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Is It Worth The Money? Honda Civic Vs. Honda Civic Hybrid.

Seeing as how many people say that hybrid cars are a waste of money, you will never get back the extra expense, and that they pollute just as much as straight gasoline fueled cars, I wanted to check for myself just how different they are from each other. Since Honda makes the Civic in a “regular” and a hybrid version, I figured it would be a good test as they are as similar as two cars can get except for what actually makes them go. First up, let’s look at the standard Honda Civic with a gasoline motor:

Honda Civic, Regular Gasoline Engine

honda-standard-front.jpg

The Honda Civic that is the most likely match for the hybrid version is the Civic EX, which starts at $19,510 with an automatic transmission. The car pretty much comes loaded with everything under the sun except for navigation and leather seats…which is good, because the Hybrid we compare it to won’t either. The car has a 140 HP 4 cylinder engine, a full array of airbags, and claims to get 30 mpg city/40 mpg highway. Not bad at all! It holds 13.2 gallons of gas, so at 40 MPG on the highway you can go 528 miles. Rated as an ULEV (ultra low emissions vehicle) it is probably one of the better “green” cars on the road that is not a hybrid…it emits 6.30 tons per year of greenhouse gases, putting it towards the lower end of every car on the road. So to make a difficult comparison a little bit easier (so I don’t have to go get an engineering degree) lets do some simple math…$19,510 for the car plus $595 destination fee plus $1,659 in tax (here in California) makes the Honda Civic with a gas engine cost $21,764 just to drive it home. And let’s say you keep it for 5 years and you drive an average of 15,000 miles per year at 35 MPG, which amounts to 2,142 gallons of gas at today’s price of $3.00, so your total for gas would be $6,426. Total expenditures: $28,190 over 5 years. Then if you sold the car, Hondas normally retain 49% of their retail value over 5 years, so it would still be worth $9,959. $28,190 – $9,959 = $18,231 for use and gasoline of the car over 5 years, or $3,646 per year to own and drive the car. Pretty decent figure, I must say.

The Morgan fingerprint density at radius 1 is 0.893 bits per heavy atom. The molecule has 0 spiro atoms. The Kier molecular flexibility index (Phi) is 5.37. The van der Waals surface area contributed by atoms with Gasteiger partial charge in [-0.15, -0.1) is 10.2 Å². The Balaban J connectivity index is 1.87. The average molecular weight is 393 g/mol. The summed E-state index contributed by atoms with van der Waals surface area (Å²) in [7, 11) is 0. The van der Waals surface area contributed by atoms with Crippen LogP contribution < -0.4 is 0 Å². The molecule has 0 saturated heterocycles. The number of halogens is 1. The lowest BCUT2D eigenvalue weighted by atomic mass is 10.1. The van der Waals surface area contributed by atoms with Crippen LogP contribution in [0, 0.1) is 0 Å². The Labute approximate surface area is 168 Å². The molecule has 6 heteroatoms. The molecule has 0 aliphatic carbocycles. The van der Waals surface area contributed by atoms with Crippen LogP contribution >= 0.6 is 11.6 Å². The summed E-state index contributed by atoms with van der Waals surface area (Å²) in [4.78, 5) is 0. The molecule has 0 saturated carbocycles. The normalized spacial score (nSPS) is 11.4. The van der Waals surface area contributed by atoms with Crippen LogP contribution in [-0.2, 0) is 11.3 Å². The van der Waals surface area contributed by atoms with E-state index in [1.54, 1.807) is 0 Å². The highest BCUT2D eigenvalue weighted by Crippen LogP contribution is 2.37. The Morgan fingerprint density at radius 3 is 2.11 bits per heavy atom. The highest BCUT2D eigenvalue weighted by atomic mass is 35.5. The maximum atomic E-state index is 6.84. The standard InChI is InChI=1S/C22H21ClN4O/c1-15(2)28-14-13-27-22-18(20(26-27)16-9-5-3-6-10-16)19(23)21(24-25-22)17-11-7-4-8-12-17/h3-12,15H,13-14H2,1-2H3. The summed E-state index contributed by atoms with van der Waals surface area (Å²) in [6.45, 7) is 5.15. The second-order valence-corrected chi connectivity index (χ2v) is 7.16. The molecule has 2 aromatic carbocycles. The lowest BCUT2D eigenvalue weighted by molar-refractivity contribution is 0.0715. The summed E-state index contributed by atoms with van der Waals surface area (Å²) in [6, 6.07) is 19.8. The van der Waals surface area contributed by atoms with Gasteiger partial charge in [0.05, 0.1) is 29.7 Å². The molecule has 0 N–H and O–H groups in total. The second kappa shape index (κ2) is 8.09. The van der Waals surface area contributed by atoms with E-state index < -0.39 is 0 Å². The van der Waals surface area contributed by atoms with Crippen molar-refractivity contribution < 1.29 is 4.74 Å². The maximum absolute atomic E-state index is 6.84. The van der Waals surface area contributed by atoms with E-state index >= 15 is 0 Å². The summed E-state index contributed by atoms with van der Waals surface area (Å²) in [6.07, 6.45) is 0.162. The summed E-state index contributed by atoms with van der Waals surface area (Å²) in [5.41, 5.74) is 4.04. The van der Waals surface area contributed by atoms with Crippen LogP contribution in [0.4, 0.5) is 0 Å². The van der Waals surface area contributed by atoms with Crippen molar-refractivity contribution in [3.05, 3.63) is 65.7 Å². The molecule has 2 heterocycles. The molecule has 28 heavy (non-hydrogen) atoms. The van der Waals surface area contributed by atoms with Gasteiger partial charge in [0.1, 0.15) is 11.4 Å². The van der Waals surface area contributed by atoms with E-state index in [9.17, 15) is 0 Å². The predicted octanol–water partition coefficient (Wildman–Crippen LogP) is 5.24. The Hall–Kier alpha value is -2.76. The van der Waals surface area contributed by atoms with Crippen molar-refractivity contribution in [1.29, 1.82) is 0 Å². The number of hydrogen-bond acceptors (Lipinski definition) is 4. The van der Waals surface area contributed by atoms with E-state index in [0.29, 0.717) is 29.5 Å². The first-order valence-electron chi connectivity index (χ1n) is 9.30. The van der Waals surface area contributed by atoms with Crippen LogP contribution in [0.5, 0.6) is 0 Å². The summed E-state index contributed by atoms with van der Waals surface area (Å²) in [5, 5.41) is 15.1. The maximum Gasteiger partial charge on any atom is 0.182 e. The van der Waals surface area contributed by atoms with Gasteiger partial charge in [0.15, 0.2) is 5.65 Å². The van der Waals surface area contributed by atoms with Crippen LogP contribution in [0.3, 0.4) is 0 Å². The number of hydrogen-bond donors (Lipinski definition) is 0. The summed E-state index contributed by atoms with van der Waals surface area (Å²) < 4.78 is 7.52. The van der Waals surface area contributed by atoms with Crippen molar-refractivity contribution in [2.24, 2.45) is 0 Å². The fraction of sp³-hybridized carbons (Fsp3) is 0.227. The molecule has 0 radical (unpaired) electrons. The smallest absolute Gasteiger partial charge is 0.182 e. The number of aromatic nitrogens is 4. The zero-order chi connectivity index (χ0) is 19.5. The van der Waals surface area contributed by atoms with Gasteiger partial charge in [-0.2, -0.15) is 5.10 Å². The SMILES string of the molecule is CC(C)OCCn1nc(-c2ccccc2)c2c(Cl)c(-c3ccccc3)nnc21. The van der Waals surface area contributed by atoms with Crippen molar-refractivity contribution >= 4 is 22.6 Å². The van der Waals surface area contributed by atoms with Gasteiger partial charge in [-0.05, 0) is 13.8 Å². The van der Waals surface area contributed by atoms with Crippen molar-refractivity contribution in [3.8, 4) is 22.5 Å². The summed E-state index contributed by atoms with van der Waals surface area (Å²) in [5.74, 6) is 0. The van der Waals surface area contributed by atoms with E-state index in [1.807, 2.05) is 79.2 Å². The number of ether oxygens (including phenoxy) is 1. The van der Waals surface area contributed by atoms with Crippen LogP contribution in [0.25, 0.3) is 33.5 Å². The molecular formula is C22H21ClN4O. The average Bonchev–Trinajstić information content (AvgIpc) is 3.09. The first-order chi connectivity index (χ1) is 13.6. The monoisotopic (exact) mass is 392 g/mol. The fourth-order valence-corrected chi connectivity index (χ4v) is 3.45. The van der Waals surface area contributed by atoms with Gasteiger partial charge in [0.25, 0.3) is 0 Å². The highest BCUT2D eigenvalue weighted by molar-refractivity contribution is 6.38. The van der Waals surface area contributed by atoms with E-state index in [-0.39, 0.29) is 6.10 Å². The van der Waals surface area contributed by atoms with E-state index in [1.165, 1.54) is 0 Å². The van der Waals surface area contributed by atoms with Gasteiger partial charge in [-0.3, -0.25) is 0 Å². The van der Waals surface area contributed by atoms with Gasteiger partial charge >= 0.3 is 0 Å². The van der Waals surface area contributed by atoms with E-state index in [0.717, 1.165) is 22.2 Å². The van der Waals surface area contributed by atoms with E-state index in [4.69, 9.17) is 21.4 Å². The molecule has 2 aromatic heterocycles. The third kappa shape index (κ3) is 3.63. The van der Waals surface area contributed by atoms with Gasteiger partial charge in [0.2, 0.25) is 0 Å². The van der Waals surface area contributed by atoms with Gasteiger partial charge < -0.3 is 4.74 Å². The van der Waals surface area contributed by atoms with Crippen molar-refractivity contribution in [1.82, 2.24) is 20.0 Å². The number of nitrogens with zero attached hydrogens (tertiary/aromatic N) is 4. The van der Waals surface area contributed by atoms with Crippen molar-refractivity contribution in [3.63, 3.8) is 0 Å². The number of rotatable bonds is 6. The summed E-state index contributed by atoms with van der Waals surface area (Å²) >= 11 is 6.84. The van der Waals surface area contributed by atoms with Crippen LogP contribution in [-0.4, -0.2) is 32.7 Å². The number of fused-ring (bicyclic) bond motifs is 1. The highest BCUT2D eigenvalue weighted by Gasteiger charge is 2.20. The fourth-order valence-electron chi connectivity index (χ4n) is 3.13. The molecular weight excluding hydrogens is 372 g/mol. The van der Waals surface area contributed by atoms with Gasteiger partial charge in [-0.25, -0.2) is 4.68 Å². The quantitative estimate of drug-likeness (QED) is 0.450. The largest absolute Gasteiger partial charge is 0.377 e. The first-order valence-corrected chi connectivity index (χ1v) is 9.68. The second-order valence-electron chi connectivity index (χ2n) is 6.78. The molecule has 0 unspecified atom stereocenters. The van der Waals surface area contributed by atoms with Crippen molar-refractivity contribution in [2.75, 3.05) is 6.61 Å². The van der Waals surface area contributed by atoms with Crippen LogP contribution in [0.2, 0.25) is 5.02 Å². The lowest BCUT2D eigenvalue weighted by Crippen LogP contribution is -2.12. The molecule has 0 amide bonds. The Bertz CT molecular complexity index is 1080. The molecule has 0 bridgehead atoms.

So what about the Honda Civic Hybrid? Do you think it can beat that?

Honda Civic, Hybrid Engine

honda-hybrid-front.jpg

The Civic Hybrid starts at $22,600 with an automatic transmission and has the same options as the standard car above. It has a 110 HP engine, safety features everywhere, and claims to get 49 mpg city and 51 mpg highway which is about 20 more mpg than the regular Civic. It holds 12.3 gallons of gas (1 gallon less than the regular Civic), so at 51 mpg on the highway you can hopefully go 627.3 miles. The Hybrid emits 4.40 tons per year of greenhouse gases, so it does indeed pollute less than the other car. So again, let’s do some simple math…$22,600 for the car plus $595 for destination fee plus $1,864 in tax makes the Hybrid cost about $25,059 to drive home. At first glance, this looks like it adds a $3200 premium over the standard Hybrid, but let’s continue on. Let’s say you keep this car for 5 years as well and drive the same 15,000 miles per year at an average of 50 mpg, which amounts to 1,500 gallons of gas at today’s price of $3.00 – making your total for gas over 5 years $4,500. That’s a savings of about $2,000 in gasoline costs just over 5 years as compared to the car above. So add them all up again and you get $25,059 plus $4,500 in gas = $29,559 over 5 years. Then if you sold this car, if the average Honda retains 49% of its value, you could sell it for $11,074. $29,559 – $11,074 = $18,485 for use and gasoline in 5 years. About the exact same as the car above…but wait, there’s more!

When you buy the Civic Hybrid, at least until the end of the year, you get a tax break of $2100…bringing that total cost for 5 years down to $16,385, or $3,277 per year. So let’s take a look at the final numbers, if your head is not spinning yet:

Honda Civic, standard gasoline engine: $18,231 including use and gasoline for five years. This breaks down to $3,646 per year or $303.83 per month.

Honda Civic, hybrid gas/electric engine:
$16,385 including use and gasoline for five years. This breaks down to $3,277 per year or $273.08 per month.